Photogallery A Year Later, Boston Remembers Deadly Marathon Bombings

City pauses to honor victims and salute emergency workers who came to their assistance in frantic moments after blasts More

This forum has been closed.
Comments
     
There are no comments in this forum. Be first and add one

Featured Videos

Your JavaScript is turned off or you have an old version of Adobe's Flash Player. Get the latest Flash player.
Google Buys Drone Companyi
|| 0:00:00
...
 
🔇
X
George Putic
April 15, 2014
In its latest purchase of high-tech companies, Google has acquired a manufacturer of solar-powered drones that can stay in the air almost indefinitely, relaying broadband Internet connection to remote areas. It is seen as yet another step in the U.S. based Web giant’s bid to bring Internet to the whole world. VOA’s George Putic reports.
Video

Video Google Buys Drone Company

In its latest purchase of high-tech companies, Google has acquired a manufacturer of solar-powered drones that can stay in the air almost indefinitely, relaying broadband Internet connection to remote areas. It is seen as yet another step in the U.S. based Web giant’s bid to bring Internet to the whole world. VOA’s George Putic reports.
Video

Video Ray Bonneville Sings the Blues and More on New CD

Singer/songwriter Ray Bonneville has released a new CD called “Easy Gone” with music that reflects his musical and personal journey from French-speaking Canada to his current home in Austin,Texas. The eclectic artist’s fan base extends from Texas to various parts of North America and Europe. VOA’s Greg Flakus reports from Austin.
Video

Video Millions Labor in Pakistan's Informal Economy

The World Bank says that in Pakistan, roughly 70 percent work in the so-called informal sector, a part of the economy that is unregulated and untaxed. VOA's Sharon Behn reports from Islamabad on how the informal sector impact's the Pakistani economy.
Video

Video Passover Celebrates Liberation from Bondage

Jewish people around the world are celebrating Passover, a commemoration of their liberation from slavery in Egypt more than 3,300 years ago. According to scripture, God helped the Jews, led by Moses, escape bondage in Egypt and cross the Red Sea into the desert. Zlatica Hoke reports that the story of the Jewish Exodus resonates with other people trying to escape slave-like conditions.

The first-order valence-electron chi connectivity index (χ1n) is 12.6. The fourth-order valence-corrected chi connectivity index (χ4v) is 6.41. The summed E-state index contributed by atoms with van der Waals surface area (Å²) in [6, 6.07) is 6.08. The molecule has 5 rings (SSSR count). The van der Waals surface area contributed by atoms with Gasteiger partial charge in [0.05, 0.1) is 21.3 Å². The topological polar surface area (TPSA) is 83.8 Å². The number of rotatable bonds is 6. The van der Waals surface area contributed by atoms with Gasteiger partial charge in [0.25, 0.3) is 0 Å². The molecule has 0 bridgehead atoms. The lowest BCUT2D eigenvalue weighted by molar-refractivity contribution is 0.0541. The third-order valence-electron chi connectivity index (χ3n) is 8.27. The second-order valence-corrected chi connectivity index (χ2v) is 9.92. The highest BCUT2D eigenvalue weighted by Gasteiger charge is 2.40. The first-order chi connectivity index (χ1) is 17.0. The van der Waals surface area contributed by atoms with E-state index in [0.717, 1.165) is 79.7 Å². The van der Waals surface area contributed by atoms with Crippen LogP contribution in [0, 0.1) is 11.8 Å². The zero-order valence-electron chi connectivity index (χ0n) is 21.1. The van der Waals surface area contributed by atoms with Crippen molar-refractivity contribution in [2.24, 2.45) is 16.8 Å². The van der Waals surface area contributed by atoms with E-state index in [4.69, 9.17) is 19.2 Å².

Video

Video Police Pursue Hate Crime Charges Against Kansas Shooting Suspect

Prosecutors are sifting through the evidence in the wake of Sunday’s shootings in a suburb of Kansas City, Missouri that left three people dead. A suspect in the shootings taken into custody is a white supremacist. As VOA’s Kane Farabaugh reports, he was well-known to law enforcement agencies and human rights groups alike.
Video

Video In Eastern Ukraine, Pro-unity Activists Emerge from Shadows

Amid the pro-Russian uprisings in eastern Ukraine, there is a large body of activists who support Ukrainian unity and reject Russian intervention. Their activities have remained largely underground, but they are preparing to take on their pro-Moscow opponents, as Henry Ridgwell reports from the eastern city of Donetsk.
Video

Video Basket Maker’s Skills Have World Reach

A prestigious craft show in the U.S. capital offers one-of-a-kind creations by more than 120 artists working in a variety of media. As VOA’s Julie Taboh reports from Washington, one artist lucky enough to be selected says sharing her skills with women overseas is just as significant.
Video

Video UN Report Urges Speedier Action to Avoid Climate Disaster

A new United Nations report says the world must switch from fossil fuels to cleaner energy sources to control the effects of climate change. The Intergovernmental Panel on Climate Change released the report (Sunday) following a meeting of scientists and government representatives in Berlin. The comprehensive review follows two recent IPCC reports that detail the certainty of climate change, its impacts and in this most recent report what to do about it. VOA’s Rosanne Skirble has the details.
AppleAndroid